More than 23 million users sharing almost 28 million projects gives some small idea of the popularity of Scratch, which describes itself as "a programming language and an online community where children can program and share interactive media such as stories, games, and animation with people from all over the world."
A project of the Lifelong Kindergarten group at the MIT Media Lab, Scratch was recently celebrated in Ed., the Magazine of the Harvard Graduate School of Education, on the occasion of Scratch's 10th anniversary. When children were asked to share what they would tell a friend about Scratch, the top 10 responses included such terms as "excitement", "imagination", and "possibilities".
The developers of Scratch aim to help children -- generally from ages 8 to 16, although there is a version for younger children, ages 5-7, available as a free app called ScratchJr. -- "think creatively, work collaboratively, and reason systematically." There is no charge to use Scratch.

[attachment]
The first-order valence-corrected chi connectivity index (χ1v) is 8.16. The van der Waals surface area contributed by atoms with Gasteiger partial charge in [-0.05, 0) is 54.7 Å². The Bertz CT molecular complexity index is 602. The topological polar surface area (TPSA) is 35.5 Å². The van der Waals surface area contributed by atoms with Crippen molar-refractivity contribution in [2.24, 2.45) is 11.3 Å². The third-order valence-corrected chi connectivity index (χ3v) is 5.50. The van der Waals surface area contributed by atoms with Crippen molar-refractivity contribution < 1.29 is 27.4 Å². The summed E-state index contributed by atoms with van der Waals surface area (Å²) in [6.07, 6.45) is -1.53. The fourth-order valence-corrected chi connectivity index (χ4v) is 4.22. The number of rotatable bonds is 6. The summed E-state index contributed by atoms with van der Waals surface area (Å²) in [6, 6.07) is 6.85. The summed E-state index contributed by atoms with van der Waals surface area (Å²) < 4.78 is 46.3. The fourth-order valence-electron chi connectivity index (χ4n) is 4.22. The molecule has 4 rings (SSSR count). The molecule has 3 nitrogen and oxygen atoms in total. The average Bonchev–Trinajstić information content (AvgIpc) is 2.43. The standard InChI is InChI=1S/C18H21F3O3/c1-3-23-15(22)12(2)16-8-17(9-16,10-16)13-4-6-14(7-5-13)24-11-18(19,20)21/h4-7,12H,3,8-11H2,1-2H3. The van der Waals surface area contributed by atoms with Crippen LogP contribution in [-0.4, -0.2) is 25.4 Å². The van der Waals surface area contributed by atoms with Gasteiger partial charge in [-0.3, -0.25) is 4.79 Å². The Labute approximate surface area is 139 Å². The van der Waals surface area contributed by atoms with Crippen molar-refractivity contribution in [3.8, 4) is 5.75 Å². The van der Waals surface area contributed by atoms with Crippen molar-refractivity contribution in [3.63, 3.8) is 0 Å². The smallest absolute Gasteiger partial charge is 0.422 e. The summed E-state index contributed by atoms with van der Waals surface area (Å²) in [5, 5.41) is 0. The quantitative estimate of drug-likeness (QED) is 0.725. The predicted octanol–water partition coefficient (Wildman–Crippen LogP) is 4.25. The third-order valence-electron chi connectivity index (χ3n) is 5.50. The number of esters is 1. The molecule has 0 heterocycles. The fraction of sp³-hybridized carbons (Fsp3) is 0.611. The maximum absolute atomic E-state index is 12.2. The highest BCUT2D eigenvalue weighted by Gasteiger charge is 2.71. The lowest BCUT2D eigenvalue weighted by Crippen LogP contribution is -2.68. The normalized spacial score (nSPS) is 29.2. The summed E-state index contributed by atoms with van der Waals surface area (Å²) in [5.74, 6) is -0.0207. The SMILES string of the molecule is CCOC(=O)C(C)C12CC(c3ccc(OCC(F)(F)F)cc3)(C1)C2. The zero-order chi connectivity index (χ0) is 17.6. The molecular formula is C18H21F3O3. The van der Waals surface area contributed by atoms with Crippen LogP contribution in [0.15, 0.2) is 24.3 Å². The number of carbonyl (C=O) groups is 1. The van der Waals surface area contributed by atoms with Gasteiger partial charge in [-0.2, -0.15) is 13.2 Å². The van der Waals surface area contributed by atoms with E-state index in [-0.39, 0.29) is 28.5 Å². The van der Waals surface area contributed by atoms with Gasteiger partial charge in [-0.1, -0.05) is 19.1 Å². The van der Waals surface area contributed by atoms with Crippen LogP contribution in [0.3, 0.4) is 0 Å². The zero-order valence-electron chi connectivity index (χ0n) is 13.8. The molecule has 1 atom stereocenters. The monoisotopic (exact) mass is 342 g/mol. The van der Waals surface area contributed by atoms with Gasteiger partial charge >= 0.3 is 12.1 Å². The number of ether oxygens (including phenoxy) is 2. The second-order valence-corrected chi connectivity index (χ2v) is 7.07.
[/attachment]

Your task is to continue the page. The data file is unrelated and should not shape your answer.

In addition to information for parents about Scratch, to enable them to understand how it works and to explain the guidelines of the Scratch community, the folks at the Harvard Graduate School of Education have created an online community for educators, ScratchEd, to enable them to share resources and stories. Scratch is a resource worth checking out.